Wednesday, February 11, 2009

$19 Billion For Health IT-Money Well Spent?

Medpage today reported that in yesterday's Senate approval of the stimulus package, that $19 Billion dollars would be allocated to health IT. According to the MedPage report, "The Senate bill allocated about $19 billion to upgrade hospitals' electronic records systems and limited how much an individual hospital could receive to $1.5 million."

Granted, this is only about 2% of the entire stimulus bill, but $19 billion is a lot of money. I am all for improving health IT, but is this where we want to spend the money? I am just a doctor, not a politician, political pundit or economist; so maybe I don't understand the stimulus plan. I thought that the point of the stimulus plan was to create jobs and help people. Since there are several proprietary products on the market, it is unlikely that spending on health IT will create a lot of extra jobs, but rather sell a lot of softwared and some hardware. More importantly, who is the health IT spending helping?

There are 7,569 hospitals in the US. That comes to roughly $250,000 per hospital, though not every hospital gets the same amount (and there is a limit of $1.5 million for an individual hospital). That's a lot of money. Do we really want to give a quarter of a million dollars to each hospital to improve their health IT? Many hospitals already have their own electronic medical records? Do they really even need this? What about the 20% of the hospitals that are for profit, are they getting some of this money?

There is no question that Health IT will substantially improve the quality of care delivery in this country, and in the long term is a worthwhile investment. The real question is how and where should we invest? I would argue that the hospitals are not the best place to go. Fortunately, most Americans with health problems are not in the hospital. Certainly hospitalized patients comsume more health care dollars, but there is no good evidence that health IT actually saves money. Would it not be better to invest in Health IT that actually keeps patients out of the hospital? In addition, as mentioned, many hospitals already have an electronic medical record/electronic ordering, whereas most practicing physicians (especially primary care) do not have an EMR. Would it not be better to give $85,000 to each primary care physician to set up his or her own EMR? Better yet, use the money to come up with a system that actually works, is easy to use and distribute, improves quality of care for all and decreases costs?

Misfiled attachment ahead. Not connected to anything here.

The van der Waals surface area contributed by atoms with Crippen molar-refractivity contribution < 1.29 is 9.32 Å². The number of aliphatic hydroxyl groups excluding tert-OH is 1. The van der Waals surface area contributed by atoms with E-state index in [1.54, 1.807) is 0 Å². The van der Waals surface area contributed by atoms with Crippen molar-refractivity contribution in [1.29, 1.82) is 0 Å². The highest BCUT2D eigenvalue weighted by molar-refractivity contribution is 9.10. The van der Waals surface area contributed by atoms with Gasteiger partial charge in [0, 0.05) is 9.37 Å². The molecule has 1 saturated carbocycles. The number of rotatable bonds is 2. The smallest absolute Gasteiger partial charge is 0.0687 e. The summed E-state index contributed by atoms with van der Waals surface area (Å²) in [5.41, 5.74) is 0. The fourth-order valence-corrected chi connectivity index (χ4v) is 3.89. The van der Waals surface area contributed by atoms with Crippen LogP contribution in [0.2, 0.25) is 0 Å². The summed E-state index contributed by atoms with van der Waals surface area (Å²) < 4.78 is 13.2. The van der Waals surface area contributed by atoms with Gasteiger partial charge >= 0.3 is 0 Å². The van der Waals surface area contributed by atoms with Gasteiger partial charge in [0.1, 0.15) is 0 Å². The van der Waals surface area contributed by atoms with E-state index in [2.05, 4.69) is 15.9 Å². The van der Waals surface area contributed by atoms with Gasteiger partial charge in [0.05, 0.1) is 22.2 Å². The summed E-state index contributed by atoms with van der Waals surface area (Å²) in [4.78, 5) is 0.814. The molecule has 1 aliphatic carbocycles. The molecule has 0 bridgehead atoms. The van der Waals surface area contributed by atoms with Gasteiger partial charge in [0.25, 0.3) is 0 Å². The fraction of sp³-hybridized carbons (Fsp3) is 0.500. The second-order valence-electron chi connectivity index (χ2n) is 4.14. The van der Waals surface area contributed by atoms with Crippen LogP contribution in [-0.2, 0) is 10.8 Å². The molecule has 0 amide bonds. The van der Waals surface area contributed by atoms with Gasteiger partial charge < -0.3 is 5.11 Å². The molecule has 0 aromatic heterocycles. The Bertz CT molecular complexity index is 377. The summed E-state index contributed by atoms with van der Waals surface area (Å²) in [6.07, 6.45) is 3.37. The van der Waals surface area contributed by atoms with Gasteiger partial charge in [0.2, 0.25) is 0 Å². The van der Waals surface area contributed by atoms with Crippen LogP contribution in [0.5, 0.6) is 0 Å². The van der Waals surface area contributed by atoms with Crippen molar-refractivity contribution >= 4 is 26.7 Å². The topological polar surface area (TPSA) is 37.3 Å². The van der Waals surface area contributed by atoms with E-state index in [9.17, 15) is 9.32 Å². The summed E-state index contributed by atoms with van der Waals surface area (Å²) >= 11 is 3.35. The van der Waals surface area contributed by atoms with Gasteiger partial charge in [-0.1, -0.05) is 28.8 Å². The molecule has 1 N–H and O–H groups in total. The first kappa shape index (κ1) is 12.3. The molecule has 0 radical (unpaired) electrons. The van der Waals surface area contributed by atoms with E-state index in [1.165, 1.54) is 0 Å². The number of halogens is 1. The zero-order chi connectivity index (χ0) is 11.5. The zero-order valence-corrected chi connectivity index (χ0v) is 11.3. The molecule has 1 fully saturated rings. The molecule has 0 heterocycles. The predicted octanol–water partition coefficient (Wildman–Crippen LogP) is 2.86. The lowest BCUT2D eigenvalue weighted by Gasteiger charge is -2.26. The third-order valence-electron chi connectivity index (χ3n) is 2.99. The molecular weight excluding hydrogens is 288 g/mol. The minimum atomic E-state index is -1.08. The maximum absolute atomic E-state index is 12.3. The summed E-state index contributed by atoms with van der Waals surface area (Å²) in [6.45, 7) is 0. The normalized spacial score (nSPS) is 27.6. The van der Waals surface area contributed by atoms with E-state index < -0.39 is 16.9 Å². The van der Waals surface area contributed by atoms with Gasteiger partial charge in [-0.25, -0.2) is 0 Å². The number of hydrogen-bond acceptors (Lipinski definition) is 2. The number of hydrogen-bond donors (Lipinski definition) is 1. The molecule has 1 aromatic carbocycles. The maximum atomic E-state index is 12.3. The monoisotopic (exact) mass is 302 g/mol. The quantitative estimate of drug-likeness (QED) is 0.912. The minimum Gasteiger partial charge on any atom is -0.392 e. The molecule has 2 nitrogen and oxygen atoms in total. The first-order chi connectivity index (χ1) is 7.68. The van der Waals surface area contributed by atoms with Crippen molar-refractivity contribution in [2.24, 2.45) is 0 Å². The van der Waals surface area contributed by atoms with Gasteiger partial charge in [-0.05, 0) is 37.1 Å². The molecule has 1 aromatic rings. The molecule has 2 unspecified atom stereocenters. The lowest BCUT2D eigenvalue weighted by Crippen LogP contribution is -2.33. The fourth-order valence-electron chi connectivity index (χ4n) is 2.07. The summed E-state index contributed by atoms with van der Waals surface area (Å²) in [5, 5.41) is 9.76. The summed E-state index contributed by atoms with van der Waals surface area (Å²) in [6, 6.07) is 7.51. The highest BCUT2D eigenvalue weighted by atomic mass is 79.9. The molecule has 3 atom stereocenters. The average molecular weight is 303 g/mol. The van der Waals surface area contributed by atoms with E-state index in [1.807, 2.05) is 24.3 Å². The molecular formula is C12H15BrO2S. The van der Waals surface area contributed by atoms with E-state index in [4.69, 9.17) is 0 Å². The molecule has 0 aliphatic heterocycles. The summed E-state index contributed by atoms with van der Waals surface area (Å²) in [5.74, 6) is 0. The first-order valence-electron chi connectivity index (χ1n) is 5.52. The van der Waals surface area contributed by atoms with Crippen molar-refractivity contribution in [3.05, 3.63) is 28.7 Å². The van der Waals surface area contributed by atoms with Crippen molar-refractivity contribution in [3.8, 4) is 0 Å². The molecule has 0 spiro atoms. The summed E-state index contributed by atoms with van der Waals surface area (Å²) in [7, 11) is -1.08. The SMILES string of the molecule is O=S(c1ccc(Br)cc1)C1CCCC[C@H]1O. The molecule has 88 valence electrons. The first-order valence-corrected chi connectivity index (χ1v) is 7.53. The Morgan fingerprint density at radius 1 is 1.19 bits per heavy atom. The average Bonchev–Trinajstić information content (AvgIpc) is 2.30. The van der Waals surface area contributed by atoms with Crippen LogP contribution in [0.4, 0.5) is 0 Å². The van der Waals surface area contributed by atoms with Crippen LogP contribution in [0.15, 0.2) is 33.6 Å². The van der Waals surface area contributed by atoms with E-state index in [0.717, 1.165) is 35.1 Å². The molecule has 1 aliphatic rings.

Health IT is important, and should be an important part of health care reform. However, giving $19 Billion directly to hospitals to beef up systems that many already have is not money well spent.


Anonymous said...

A few thoughts:

1) You are right about fund allocation. Must be watched, there will be gaming.

2) If you are going to be EBM based, while there is a paucity of data for sure, cant say this wont lead to jobs and innovation IF spend correctly. I am less sanguine. Lets see

3) One third of health care dollars are spent on inpatient setting, from which big ticket tests are ordered. Duplication of these studies during other admits at other institutions is expensive. Interoperability key. I disagree. Wire hospitals first, both for above and also economies of scale.

Dr. Matthew Mintz said...

You are correct that duplication is expensive and interoperability is key. However, it's not clear to me that this is what the money is going to be spent on. In addition, many expensive tests like CT scans and MRI's are done outside the hospital. Thus, integration of these outside studies are key as well. If money goes directly to the hospitals without some stipulations on how the money is spent (i.e. must go to interoperability), then I doubt hospitals will do this on their own.
Also, the reak way to cut down on testing is malpractice reform and not health IT

Anonymous said...

No one is thinking of the long term in any EHR discussions. For this gain in accuracy and decrease in some cost as with anything there is a price. Everyone is looking only at the deployment price.

The ultimate problem is like that of the US highways, maintenance.

Even if they can be deployed in pieces the 'real' goal is at least regional respositories if not a national repository.

Securely adding, maintaining, and retrieving that data across every person in the US across a lifetime will have a continual high cost.

Also if they become relied upon to be accurate and the single point of data, there will not be any backup if they are not available. It just will not happen. On-line backup and disaster recovery will be not cost feasible.

Corrections to records will be like your credit records; impossible.

This system as it moves to regional or national will be like no other data system ever deployed. Tougher than IRS, Banking, Airline, to keep on-line, up to date, quick responding, and secure.

$19 billion is a drop in the bucket. Who keeps paying for it when the average person can not even afford the health care of today.